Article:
• In several states, outbreaks reportedly are linked to roll backs on re-redistricting.

Be careful about rumors that might prove to be so outrageous as to be unfounded.  For example, a possible mutation of this virus has been shown to limit contributions from wealthy corporations and individuals that have flourished since the Supreme Court ruling in Citizens United, but despite being a person, corporations are as yet unaffected by this virus.

We can only hope and pray that the worst effects, even if it becomes a pandemic, is that everyone will break into song.  But it will be a brave, new world.

In the meantime, enjoy your day and check back for updates.


Thursday, March 27th, 2014 Satya Nadella Press Conference

It it difficult not to be impressed at how Satya Nadella, the new Microsoft CEO, came across in his press conference yesterday.  First, there was the substantive announcement of Office products for the iPad, a long awaited announcement, and Enterprise Mobility Suite, perhaps even more important but not directed at the herd of individuals who were applauding the iPad announcement.  But Enterprise Mobility Suite is much more telling of what is happening at Microsoft now and a harbinger of what we can expect from them in the future.

Second, there was the tone and style.  Not too flashy, certainly not distant.  Goldilocks.  Just right. The announcement ended making me want to go have a cup of coffee with Satya.  Sorry, Steve, but in spite of the fact that 15 years ago we did just that, I rarely felt that way when you left the stage.

Office Suite for the iPad

The first best thing about the announcement is that within an hour or so, you could actually get the products.  Not what we have become conditioned to in the industry as a whole and especially from Redmond.

Full disclosure: I don’t own an iPad.  I have Windows 8.1 tablets and devices including a Windows 8 phone.  I am driven by the accessibility those platforms give me to Office 365 (the hosted services thing, not the subscription Office 2013 thing – more about that later).  So my experiences are thus far second hand; five iPad owners and I gathered together last night for our first men’s book club meeting by coincidence, so I heard their tales.

The first thing I heard was a joyous reaction to having them available almost right after the announcement.  Close behind that was how good they were.  All of the expected functionality but clearly with a touch pad interface in mind.  Not just a port, but a proper adaption to the device.

The second thing was that when they went to the App store, searching for Office yielded all sorts of apps, but nothing from Microsoft.  Instead, it is Word, Excel and PowerPoint not as a suite but as individual products.  You can also find them on the Microsoft Office site at Office on Mobile Devices.

That Office 365 Thing…

I have written about this before.  There are two very different things Microsoft calls Office 365.

One is a way to use Office 2013 by paying for it with an annual subscription fee, essentially leasing it instead of purchasing outright.  There are a number of advantages:

  • No upfront cash outlay for the purchase
  • Use up to five copies on different platforms as opposed to a single platform with a purchase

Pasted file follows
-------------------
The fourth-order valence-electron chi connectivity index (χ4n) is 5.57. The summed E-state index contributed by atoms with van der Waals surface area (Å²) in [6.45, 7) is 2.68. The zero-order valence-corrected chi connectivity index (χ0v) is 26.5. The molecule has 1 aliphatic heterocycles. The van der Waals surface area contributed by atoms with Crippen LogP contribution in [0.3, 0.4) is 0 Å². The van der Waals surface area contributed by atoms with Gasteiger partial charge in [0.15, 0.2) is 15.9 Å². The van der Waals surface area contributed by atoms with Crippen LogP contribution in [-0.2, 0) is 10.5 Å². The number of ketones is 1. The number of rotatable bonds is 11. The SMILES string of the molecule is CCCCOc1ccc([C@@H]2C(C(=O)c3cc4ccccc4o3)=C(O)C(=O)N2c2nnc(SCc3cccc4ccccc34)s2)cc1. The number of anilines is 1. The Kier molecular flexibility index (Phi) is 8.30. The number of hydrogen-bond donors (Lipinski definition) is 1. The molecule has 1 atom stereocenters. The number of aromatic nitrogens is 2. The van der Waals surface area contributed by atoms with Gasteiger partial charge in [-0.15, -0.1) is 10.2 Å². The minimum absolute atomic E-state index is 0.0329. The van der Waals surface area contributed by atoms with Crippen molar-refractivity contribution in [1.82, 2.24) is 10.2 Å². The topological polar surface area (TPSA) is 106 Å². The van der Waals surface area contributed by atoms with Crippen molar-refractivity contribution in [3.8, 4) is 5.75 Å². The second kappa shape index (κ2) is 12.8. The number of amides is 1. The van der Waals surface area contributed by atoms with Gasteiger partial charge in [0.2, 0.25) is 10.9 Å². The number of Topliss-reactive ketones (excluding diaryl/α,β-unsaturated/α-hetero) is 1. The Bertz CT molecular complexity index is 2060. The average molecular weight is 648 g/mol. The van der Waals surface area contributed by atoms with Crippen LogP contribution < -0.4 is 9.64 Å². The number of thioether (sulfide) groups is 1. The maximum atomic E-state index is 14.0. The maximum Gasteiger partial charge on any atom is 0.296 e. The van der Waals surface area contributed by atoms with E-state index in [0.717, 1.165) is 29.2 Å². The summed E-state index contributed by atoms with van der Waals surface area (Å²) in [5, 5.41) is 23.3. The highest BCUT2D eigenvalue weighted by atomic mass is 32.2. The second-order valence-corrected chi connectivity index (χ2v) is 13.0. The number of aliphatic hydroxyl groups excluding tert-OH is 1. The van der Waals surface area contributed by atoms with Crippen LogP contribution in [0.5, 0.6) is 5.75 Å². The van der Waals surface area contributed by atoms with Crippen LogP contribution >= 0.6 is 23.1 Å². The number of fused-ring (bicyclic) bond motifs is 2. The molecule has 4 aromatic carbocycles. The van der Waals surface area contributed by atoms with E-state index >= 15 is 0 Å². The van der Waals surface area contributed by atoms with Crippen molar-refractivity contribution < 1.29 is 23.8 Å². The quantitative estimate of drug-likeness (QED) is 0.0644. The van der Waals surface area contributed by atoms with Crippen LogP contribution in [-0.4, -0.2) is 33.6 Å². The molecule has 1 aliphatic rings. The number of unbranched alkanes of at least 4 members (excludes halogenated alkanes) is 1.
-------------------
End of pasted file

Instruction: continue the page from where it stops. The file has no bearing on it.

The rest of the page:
• Always have the latest version as your subscription continues
  • And a handful of other subscription features

The other is hosted service: Exchange, SharePoint, Lync, and OneDrive for Business.  Depending on the plan – and of course cost – subscribers can get the same five installation download of Office 2013, and the cost is just the same as getting Office 2013 standalone.  But Office 365 in this context is a powerful and flexible collaboration platform that makes features, once only available to large organizations, affordable and accessible to organizations as small as a sole proprietor to very big companies.

Enterprise Mobility Suite

Companies are going to embrace this.  If there is a way to put this simply, it may be to say that it is common for computers and some devices to be under the control of the company.  Their servers control security and can limit data leakage.  However, it is much more the case that works will bring their own device to the workplace environment, whether it is an iPad, Android tablet or phone, or even their own Windows tablets.  Those fall outside of company server control.

Enterprise Mobility Suite will address that with three services, mobile device management, identity management and rights management.  While consumers are unlikely to rush to buy this, IT departments are going to embrace it I predict, and so does Microsoft.  Read about it at Enterprise Mobility Suite.

More to Come

The announcement concluded with an announcement of a subsequent press conference next week.  This may be even more of a promising sign than the actual product announcements.

2013 in review

Posted: December 31, 2013 in SBS 2011

The WordPress.com stats helper monkeys prepared a 2013 annual report for this blog.

Here’s an excerpt:

The concert hall at the Sydney Opera House holds 2,700 people. This blog was viewed about 26,000 times in 2013. If it were a concert at Sydney Opera House, it would take about 10 sold-out performances for that many people to see it.

Click here to see the complete report.